Hydrogen will be a breath of fresh air for our urban centers. Current traffic congestion has resulted in suffocation of our towns and cities. Hydrogen breathes new life into our transport systems. And, more importantly, into our lungs. Let’s get to where we want to go – a clean air future for us all.
Transportation technology has continued to change over many thousands of years and driven history itself. A great example is the invention of the steam locomotive, which enabled not just faster rail transportation of goods and people but the Industrial Revolution to occur. We are now at a new crossroads where climate change and new technologies are set to define how we travel and transport goods in the 21st century and beyond.
With the massive growth in recent decades of global populations and the accompanying rapid expansion of transportation systems to match mobility demands, today’s transportation infrastructure accounts for approximately a quarter of all global greenhouse gas (GHG) emissions – resulting in urban pollution and major impacts on our climate.
The Covid-19 lockdowns gave us a glimpse of the benefits of a cleaner urban environment. Daily global emissions fell by 17% at the peak of the lockdown thanks to major transport movement nearly grinding to a halt.
“Major cities that suffer from the world’s worst air pollution have seen reductions of deadly particulate matter by up to 60% from the previous year, during a three-week lockdowns period.” CNN.com
Battery Electric Vehicles (also called BEVs), are fully electric vehicles which store electricity onboard with high-capacity battery packs. They are more efficient than conventional internal combustion engine vehicles and produce no tailpipe emissions. They are more suitable for urban short mileage vehicles.
Fuel cell electric vehicles (also called FCEVs) are electric vehicles which generate electricity from a hydrogen fuel cell on board. FCEVs are more efficient than conventional internal combustion engine vehicles and produce no tailpipe emissions. FCEVs have the added advantage of fast refuelling times, offer increased flexibility by supporting long-distance driving and high mileage vehicles.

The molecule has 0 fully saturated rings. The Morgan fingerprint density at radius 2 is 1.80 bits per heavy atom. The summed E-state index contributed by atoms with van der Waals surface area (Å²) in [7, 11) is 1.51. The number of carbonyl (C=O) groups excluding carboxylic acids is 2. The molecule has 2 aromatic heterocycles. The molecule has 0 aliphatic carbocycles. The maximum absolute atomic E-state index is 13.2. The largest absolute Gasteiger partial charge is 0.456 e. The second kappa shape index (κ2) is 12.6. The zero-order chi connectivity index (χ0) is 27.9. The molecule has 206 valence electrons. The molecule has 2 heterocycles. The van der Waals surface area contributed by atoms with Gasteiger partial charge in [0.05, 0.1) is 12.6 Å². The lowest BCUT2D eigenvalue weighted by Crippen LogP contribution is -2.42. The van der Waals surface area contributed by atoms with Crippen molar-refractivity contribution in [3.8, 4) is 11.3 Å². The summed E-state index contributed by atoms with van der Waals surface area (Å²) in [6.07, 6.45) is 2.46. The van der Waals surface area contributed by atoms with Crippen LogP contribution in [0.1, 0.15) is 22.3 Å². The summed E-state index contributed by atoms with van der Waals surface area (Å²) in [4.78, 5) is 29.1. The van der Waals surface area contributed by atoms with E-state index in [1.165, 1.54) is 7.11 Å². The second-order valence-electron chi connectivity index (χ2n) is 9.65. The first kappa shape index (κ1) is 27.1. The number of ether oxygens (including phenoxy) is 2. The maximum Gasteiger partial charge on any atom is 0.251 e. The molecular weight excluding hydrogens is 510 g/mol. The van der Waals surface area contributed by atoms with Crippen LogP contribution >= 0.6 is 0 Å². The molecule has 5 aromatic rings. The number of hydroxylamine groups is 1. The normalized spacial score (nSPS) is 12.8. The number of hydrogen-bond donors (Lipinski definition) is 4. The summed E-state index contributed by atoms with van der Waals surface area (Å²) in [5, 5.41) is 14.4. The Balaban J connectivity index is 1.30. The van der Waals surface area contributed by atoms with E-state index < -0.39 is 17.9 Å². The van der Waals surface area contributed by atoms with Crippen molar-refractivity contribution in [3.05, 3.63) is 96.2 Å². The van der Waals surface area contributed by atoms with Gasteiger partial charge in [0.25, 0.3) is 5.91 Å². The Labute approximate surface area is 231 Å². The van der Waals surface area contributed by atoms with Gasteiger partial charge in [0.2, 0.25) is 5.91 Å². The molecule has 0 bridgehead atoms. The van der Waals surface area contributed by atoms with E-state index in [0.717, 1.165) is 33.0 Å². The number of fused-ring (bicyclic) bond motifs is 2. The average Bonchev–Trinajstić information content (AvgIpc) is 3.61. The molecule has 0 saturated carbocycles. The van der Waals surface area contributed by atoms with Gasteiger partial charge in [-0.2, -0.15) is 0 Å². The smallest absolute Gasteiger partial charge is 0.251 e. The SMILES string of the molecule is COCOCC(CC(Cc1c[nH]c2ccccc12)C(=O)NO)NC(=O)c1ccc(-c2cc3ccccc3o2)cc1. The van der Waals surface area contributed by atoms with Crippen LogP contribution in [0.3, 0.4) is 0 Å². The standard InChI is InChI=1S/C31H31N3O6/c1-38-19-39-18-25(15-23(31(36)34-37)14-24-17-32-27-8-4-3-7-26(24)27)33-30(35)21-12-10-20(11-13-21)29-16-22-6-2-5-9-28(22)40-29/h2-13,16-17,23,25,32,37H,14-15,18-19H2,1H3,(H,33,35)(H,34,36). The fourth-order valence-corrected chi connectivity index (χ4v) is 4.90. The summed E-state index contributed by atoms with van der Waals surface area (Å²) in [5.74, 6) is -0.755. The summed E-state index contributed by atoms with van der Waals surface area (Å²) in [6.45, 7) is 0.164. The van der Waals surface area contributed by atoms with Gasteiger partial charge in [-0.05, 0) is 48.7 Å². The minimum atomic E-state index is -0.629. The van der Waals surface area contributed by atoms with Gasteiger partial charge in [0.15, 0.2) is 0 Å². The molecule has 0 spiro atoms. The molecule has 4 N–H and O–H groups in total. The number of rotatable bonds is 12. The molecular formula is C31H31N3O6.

We need both working together to help combat climate change. Fuel cell and battery electric vehicles make use of similar and complementary technologies, so developing and scaling both in parallel will allow steeper innovation and learning curves – plus economies of scale in development and production, resulting in faster cost reductions and availability.
FCEVs & BEVs are complimentary. We need both to reduce transport emissions.
By 2050, 113 million fuel cell electric vehicles (FCEVs) could save up to 68 million tonnes of fuel and eliminate almost 200 million tonnes of carbon emissions. Put together these figures will make a significant contribution to reducing energy consumption and greenhouse gas emissions in the transport sector.
And not just on the road. Not forgetting that 90% of global trade is by sea and that aviation counts for 3% of all global emissions, hydrogen could also make a significant change in sea and air transport emissions.
Hydrogen could cut carbon emissions significantly for transport on the road, at sea and in the air.
Once a racing catamaran that won trophies and broke world records, the Energy Observer is now the first vessel in the world to both generate and be powered by hydrogen. It can sail around the world autonomously and demonstrates how our transport system can be revolutionised with hydrogen.
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Hype in Paris is the first 100% hydrogen-powered taxi fleet in the world. Hype taxis have traveled more than 4.4 million kilometers, transported over 650,000 passengers, and saved more than 2 tons of nitrogen oxides (NOx) from entering the atmosphere.
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